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Lying in my bed on Thursday night, July 20th, I longed for my first day of camp – I restlessly awaited the next morning just like when I was a kid. I’m nervous, yet excited to see who shows up and who I’ll befriend. Only now, I’m not the camper.

As my fellow ACE participants and I planned out our first session, we considered what we wanted to teach the kids, how we would communicate through the language barrier via gestures and demonstrations, and what games or activities we would play to reinforce the concepts we taught in the classroom. After hours of brainstorming and practicing, I couldn’t wait to see the smiling faces of the village children walk up the hill to CERS.

The format of the first day went as follows: we gave each kid a nametag with their English name, introduced ourselves with our respective sports, danced to “Wake Me Up Before You Go-Go” by Wham! with the kids (the video of which our ACE team/staff have been laughing at non-stop), divided the campers based on age, and taught numbers and greetings to our respective groups. Amanda, Erika, Hailee, Max, and I first taught the younger kids how to count to ten. We played four corners and bingo to reinforce thinking with English numbers.

The kids’ improvement in their counting abilities became apparent while playing bingo because after a few rounds, everyone was finding the numbers to cover more quickly and with less help from the teachers. I was encouraged to see their development in such a short span of time and now look forward to witnessing their growth in the following camp sessions.

After teaching and practicing numbers, we moved on to greetings, where we had some difficulty conveying that “Hi, how are you?” was a question and “good” or “bad” was the appropriate answer. They would often just repeat after us without truly understanding why we said those greetings. This repeat after me style of learning was a bit frustrating for me because I wanted them to understand the meaning behind the vocabulary. However, after discussing these challenges with my teaching team that night and planning out new methods, I anticipated employing our new tactics the following day.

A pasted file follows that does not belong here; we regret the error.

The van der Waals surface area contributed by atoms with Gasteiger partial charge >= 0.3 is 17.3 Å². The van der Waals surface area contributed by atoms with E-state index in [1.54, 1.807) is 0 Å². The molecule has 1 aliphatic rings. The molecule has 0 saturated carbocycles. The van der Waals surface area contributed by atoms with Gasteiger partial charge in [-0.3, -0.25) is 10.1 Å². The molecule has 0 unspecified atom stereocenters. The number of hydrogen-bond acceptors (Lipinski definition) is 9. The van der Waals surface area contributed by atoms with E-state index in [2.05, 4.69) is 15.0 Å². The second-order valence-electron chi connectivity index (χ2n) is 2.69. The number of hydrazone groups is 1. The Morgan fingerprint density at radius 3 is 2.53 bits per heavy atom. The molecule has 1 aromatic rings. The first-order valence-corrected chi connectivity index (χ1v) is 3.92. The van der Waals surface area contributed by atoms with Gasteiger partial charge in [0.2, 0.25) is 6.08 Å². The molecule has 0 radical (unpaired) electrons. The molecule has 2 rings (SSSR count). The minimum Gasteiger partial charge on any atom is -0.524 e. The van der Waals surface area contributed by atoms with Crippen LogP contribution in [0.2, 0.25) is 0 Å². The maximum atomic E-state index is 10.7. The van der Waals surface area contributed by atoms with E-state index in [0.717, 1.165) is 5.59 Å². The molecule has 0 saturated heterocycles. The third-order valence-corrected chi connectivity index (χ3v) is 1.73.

Children Practicing Numbers with Bingo
Dancing – The Cupid Shuffle

Before we sent the campers home for the day, we merged both groups together outside, where we danced, played knockout, did a group relay, and finally, made a human tunnel for all of them to run through before they reached the gate.

With our first day of camp in the books, we met that night to prepare material for each morning and afternoon session for the upcoming week of camp. We planned day two as follows: in the morning, we would teach about weather, nature, and recycling, and in the afternoon, we would go on a litter clean up near the Napa wetlands (about a 10-minute walk from the camp site). Day one of camp was such a success – I couldn’t wait for day two!

After our routine 8am breakfast, I went upstairs to photocopy the handout I made for the kids to match different animals and nature drawings with the English words. As our team made the final preparations before 9am, when the camp was scheduled to start, we slowly realized that there were no kids waiting outside. Typically, the campers arrived at least 30 minutes early. This was odd. Sadly, at 9am, not one kid was present. We looked outside, confused, to see, to our dismay, no smiling campers.